Sunday, June 18, 2006

The "Protestant Work Ethic" versus the "POST-Protestant Work Ethic"

Much nonsense is nowadays talked, about the "Protestant work ethic". Every ill is laid at the foot of this ethic - from stress, through overwork and burn-out, to the environmental disasters that are apparently going to affect our entire world.

In these days when spin-doctors rule and people are brought up on the blatant lie that "perception is reality", it may yet be worth distinguishing between "the Protestant work ethic" and the "POST-Protestant work ethic".

The first ("the Protestant work ethic") tried to rescue the world from the complete absence of a work ethic. That absence was the reason for the traditional growth rate of around 3 or 3.5% a year which marked all traditional societies (and still marks traditional societies) around the world. Without a work ethic, no individual, family, group, society or nation can make substantial material progress for long.

What was specific to the "Protestant work ethic" was hard work balanced, as a result of trust in God, with play and rest (for example on Sundays and holidays). In this ethic there was an emphasis on family and friendships, and on living within one's means so that one could use the rest for hospitality and philanthropy within an overall context of environmental responsibility. For those inclined to doubt this description of the "Protestant Work Ethic", I invite attention to the still-existing life of the Amish, the Hutterites, the Mennonites, the Anabaptists, the Quakers, the Methodists, and so on. If you persist in doubt regarding whether, in particular, the Calvinists had the sort of work ethic I describe, here is what John Calvin himself wrote: "We possess the things which God has committed to our hands on condition that, being content with the frugal and moderate use of them, we should take care of what shall remain. Let him who possesses a field, so partake of its yearly fruits that he may not suffer the ground to be injured by his negligence, but endeavour to hand it down to posterity as he received it, or even better cultivated." That quote is from his 16th century commentary on the book of Genesis. Or, again: "Those who long for God's blessing rather than worldy prosperity, will not rely on their own cleverness. They will not be greedy for wealth and honour, but will ask God to give them just what he wants for them in life".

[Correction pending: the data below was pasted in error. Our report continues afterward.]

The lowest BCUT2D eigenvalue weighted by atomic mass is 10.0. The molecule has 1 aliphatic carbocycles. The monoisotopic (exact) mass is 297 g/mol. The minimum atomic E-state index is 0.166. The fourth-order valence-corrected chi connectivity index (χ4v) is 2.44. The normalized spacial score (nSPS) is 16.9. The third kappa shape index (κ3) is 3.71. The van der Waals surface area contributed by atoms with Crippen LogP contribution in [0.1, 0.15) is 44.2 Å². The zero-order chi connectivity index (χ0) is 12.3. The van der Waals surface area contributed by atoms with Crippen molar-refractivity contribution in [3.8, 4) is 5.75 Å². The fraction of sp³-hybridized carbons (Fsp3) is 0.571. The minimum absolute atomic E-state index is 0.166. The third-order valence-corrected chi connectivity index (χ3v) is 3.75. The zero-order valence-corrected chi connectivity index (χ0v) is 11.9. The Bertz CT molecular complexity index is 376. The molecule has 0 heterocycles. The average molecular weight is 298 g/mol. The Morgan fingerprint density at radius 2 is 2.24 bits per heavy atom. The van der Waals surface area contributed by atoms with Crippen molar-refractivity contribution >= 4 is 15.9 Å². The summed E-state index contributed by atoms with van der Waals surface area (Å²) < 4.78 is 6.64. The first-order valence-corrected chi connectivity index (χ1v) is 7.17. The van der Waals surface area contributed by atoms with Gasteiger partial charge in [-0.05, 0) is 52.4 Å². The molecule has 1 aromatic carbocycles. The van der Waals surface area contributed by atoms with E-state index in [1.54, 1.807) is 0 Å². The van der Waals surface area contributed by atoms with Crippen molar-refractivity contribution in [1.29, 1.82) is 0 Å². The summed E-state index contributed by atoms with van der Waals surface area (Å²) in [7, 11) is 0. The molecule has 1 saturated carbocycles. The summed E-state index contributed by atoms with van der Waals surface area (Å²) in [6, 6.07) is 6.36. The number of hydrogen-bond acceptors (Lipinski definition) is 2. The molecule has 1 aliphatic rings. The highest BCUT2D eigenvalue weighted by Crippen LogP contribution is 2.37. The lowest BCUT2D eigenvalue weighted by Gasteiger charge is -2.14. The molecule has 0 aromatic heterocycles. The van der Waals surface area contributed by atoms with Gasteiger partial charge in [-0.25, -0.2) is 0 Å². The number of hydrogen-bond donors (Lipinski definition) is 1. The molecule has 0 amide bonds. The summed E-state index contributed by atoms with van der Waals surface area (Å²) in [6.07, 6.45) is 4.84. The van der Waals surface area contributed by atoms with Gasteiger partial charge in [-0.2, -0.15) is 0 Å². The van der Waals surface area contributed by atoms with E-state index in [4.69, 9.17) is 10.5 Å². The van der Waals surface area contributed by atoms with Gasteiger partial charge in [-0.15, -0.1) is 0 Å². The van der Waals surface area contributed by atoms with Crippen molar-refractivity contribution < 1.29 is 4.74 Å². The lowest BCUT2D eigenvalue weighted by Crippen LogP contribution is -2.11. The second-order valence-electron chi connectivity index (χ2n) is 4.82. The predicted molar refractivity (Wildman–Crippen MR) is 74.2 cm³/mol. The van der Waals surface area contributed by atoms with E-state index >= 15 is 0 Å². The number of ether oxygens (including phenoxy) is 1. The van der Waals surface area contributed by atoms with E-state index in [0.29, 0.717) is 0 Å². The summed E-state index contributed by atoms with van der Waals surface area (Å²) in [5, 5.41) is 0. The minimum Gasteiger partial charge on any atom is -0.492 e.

By contrast, after the end of the Second World War, the "POST-Protestant Work Ethic" has come to dominate the West as a result of the decline of Protestantism following the attacks of the global elite on the Bible and on Jesus the Lord. It is this "POST-Protestant work ethic" which works 24-hours a day, seven days a week, at the expense of family and health and the environment and everything else. This is entirely natural, as "POST-Protestants" do not trust in God for their future, and can have little other motivation than greed, fear - and/or the lust for power which masks their greed and fear.

, , , , , , , , , , , , , , , , , , , , , , , , , , , , , , , , , , , , , , , , , , , , , , , , , , , , Sphere: Related Content

No comments: